The old, black magic just isn’t here. The Family is Godfather Lite. Eminently skippable.

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THE FAMILY

The late (1920–99) Puzo’s last novel, completed by his companion Gino, is historical fiction, about the 15th-century Borgia clan—a book on which Puzo had worked sporadically since 1983.

The scattershot composition is all too obvious. Canned history predominates, and minimal dramatic action is more often summarized than portrayed. Nor are Puzo’s characters especially compelling, though the cast includes such notable late-Renaissance figures as Cardinal Rodrigo Borgia, first vice-chancellor (that is, consigliere) to Pope Innocent, then himself pontiff; the children this “son of the church” fathers on his various mistresses (such as infamous siblings Cesare and Lucrezia); and immortals like Niccolò Machiavelli, Michelangelo Buonarotti, and Leonardo da Vinci (the last of whom advises the military-minded Cesare on the construction of impregnable fortifications). The story is focused almost exclusively on shifting political alliances and the arranged marriages that create and sustain them—and machinations involving the royalty and nobility of Rome, Naples, France, and Spain tend quickly to blur together in the reader’s mind. Puzo and Gino inject some juice into the ongoing incestuous love between much-married Lucrezia and her vainglorious brother, but the latter is so preoccupied with conquering new territories (ostensibly for the glory of the church) that we soon lose interest in their fabled amorality. The fates of a Roman satirist who unwisely vilifies Cesare and of the radical Dominican friar Savonarola are promising subplots only very sketchily developed. Alas, all these gorgeously bedecked schemers aren’t anything like the charismatic monsters we expect (we know Vito and the other Corleones; Rodrigo Borgia and his brood are no Corleones). They’re number-crunching, publicity-conscious powerbrokers: a bunch of 15th-century Dick Cheneys.

The old, black magic just isn’t here. The Family is Godfather Lite. Eminently skippable.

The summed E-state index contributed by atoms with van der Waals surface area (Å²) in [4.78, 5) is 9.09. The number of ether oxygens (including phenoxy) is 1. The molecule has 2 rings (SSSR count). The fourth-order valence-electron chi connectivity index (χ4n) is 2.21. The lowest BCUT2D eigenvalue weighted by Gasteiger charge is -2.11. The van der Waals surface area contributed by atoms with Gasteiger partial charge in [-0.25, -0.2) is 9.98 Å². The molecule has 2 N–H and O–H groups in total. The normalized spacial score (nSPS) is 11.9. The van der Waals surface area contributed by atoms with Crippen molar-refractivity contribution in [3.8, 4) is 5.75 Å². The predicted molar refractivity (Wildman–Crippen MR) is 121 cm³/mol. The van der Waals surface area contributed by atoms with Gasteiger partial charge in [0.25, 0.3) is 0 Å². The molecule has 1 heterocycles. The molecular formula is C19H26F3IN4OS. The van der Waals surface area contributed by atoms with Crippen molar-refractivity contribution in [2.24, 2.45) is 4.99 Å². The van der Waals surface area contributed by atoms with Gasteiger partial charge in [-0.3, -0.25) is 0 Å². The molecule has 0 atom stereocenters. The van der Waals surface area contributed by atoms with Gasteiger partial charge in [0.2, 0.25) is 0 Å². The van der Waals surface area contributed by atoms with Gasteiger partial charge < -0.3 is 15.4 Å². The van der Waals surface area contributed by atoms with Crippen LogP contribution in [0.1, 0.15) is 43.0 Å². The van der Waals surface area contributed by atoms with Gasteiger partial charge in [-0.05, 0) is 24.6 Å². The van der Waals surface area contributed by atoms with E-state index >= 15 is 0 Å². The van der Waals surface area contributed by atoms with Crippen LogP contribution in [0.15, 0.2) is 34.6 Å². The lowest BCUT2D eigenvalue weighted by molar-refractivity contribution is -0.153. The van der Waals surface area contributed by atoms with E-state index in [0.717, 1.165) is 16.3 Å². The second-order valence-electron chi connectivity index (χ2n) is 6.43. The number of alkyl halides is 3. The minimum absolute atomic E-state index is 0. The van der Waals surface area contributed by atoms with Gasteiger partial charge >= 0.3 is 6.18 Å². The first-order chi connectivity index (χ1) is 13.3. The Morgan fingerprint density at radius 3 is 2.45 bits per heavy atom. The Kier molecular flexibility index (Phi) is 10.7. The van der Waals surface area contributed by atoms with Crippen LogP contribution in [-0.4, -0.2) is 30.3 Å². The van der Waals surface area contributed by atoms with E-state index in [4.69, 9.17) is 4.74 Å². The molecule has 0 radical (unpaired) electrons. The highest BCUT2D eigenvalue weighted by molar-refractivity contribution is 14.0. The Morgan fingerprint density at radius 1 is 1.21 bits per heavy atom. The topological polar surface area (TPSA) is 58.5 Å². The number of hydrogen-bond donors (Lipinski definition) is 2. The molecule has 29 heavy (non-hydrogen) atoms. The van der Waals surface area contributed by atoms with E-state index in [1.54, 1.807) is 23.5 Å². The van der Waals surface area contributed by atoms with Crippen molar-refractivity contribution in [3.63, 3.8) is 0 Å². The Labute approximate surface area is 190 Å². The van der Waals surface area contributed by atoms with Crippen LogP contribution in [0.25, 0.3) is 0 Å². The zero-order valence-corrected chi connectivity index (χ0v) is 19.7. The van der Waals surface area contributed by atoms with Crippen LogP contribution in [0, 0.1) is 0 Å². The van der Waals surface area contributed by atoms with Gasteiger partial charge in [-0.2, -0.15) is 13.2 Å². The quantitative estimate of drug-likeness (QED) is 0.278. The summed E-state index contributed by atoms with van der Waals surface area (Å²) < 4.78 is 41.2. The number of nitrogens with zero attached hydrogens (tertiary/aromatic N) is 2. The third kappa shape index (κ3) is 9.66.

Pub Date: Oct. 2, 2001

ISBN: 0-06-039445-5

Page Count: 368

Publisher: N/A

Review Posted Online: May 20, 2010

Kirkus Reviews Issue: Aug. 1, 2001

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A daring concept not so daringly developed.

THE BOOK OF LONGINGS

In Kidd’s (The Invention of Wings, 2014, etc.) feminist take on the New Testament, Jesus has a wife whose fondest longing is to write.

Ana is the daughter of Matthias, head scribe to Herod Antipas, tetrarch of Galilee. She demonstrates an exceptional aptitude for writing, and Matthias, for a time, indulges her with reed pens, papyri, and other 16 C.E. office supplies. Her mother disapproves, but her aunt, Yaltha, mentors Ana in the ways of the enlightened women of Alexandria, from whence Yaltha, suspected of murdering her brutal husband, was exiled years before. Yaltha was also forced to give up her daughter, Chaya, for adoption. As Ana reaches puberty, parental tolerance of her nonconformity wanes, outweighed by the imperative to marry her off. Her adopted brother, Judas—yes, that Judas—is soon disowned for his nonconformity—plotting against Antipas. On the very day Ana, age 14, meets her prospective betrothed, the repellent Nathanial, in the town market, she also encounters Jesus, a young tradesman, to whom she’s instantly drawn. Their connection deepens after she encounters Jesus in the cave where she is concealing her writings about oppressed women. When Nathanial dies after his betrothal to Ana but before their marriage, Ana is shunned for insufficiently mourning him—and after refusing to become Antipas’ concubine, she is about to be stoned until Jesus defuses the situation with that famous admonition. She marries Jesus and moves into his widowed mother’s humble compound in Nazareth, accompanied by Yaltha. There, poverty, not sexism, prohibits her from continuing her writing—office supplies are expensive. Kidd skirts the issue of miracles, portraying Jesus as a fully human and, for the period, accepting husband—after a stillbirth, he condones Ana’s practice of herbal birth control. A structural problem is posed when Jesus’ active ministry begins—what will Ana’s role be? Problem avoided when, notified by Judas that Antipas is seeking her arrest, she and Yaltha journey to Alexandria in search of Chaya. In addition to depriving her of the opportunity to write the first and only contemporaneous gospel, removing Ana from the main action destroys the novel’s momentum.